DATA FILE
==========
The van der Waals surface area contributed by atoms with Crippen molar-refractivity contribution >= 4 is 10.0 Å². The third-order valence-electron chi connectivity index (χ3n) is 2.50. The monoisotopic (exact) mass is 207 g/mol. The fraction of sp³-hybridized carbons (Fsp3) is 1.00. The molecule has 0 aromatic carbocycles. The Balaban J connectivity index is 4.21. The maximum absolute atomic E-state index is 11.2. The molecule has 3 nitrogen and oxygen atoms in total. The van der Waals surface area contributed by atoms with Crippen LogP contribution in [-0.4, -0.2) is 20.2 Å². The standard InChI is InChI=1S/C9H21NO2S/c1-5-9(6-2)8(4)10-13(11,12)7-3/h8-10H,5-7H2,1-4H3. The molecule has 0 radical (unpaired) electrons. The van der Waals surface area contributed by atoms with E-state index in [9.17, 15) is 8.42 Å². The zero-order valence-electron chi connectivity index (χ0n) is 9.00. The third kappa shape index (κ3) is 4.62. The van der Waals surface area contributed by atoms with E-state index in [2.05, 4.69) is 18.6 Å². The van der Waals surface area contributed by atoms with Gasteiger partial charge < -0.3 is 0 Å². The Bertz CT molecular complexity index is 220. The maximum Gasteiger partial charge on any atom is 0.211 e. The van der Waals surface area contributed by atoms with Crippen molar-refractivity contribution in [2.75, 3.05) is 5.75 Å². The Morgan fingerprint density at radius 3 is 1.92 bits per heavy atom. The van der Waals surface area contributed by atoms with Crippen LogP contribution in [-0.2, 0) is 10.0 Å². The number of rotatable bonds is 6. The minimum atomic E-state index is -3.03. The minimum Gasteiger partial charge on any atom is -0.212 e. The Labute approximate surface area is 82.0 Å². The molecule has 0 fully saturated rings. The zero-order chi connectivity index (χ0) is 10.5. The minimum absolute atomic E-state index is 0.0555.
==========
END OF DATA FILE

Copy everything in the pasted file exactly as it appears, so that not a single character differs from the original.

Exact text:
The van der Waals surface area contributed by atoms with Crippen molar-refractivity contribution >= 4 is 10.0 Å². The third-order valence-electron chi connectivity index (χ3n) is 2.50. The monoisotopic (exact) mass is 207 g/mol. The fraction of sp³-hybridized carbons (Fsp3) is 1.00. The molecule has 0 aromatic carbocycles. The Balaban J connectivity index is 4.21. The maximum absolute atomic E-state index is 11.2. The molecule has 3 nitrogen and oxygen atoms in total. The van der Waals surface area contributed by atoms with Crippen LogP contribution in [-0.4, -0.2) is 20.2 Å². The standard InChI is InChI=1S/C9H21NO2S/c1-5-9(6-2)8(4)10-13(11,12)7-3/h8-10H,5-7H2,1-4H3. The molecule has 0 radical (unpaired) electrons. The van der Waals surface area contributed by atoms with E-state index in [9.17, 15) is 8.42 Å². The zero-order valence-electron chi connectivity index (χ0n) is 9.00. The third kappa shape index (κ3) is 4.62. The van der Waals surface area contributed by atoms with E-state index in [2.05, 4.69) is 18.6 Å². The van der Waals surface area contributed by atoms with Gasteiger partial charge < -0.3 is 0 Å². The Bertz CT molecular complexity index is 220. The maximum Gasteiger partial charge on any atom is 0.211 e. The van der Waals surface area contributed by atoms with Crippen molar-refractivity contribution in [2.75, 3.05) is 5.75 Å². The Morgan fingerprint density at radius 3 is 1.92 bits per heavy atom. The van der Waals surface area contributed by atoms with Crippen LogP contribution in [-0.2, 0) is 10.0 Å². The number of rotatable bonds is 6. The minimum atomic E-state index is -3.03. The minimum Gasteiger partial charge on any atom is -0.212 e. The Labute approximate surface area is 82.0 Å². The molecule has 0 fully saturated rings. The zero-order chi connectivity index (χ0) is 10.5. The minimum absolute atomic E-state index is 0.0555.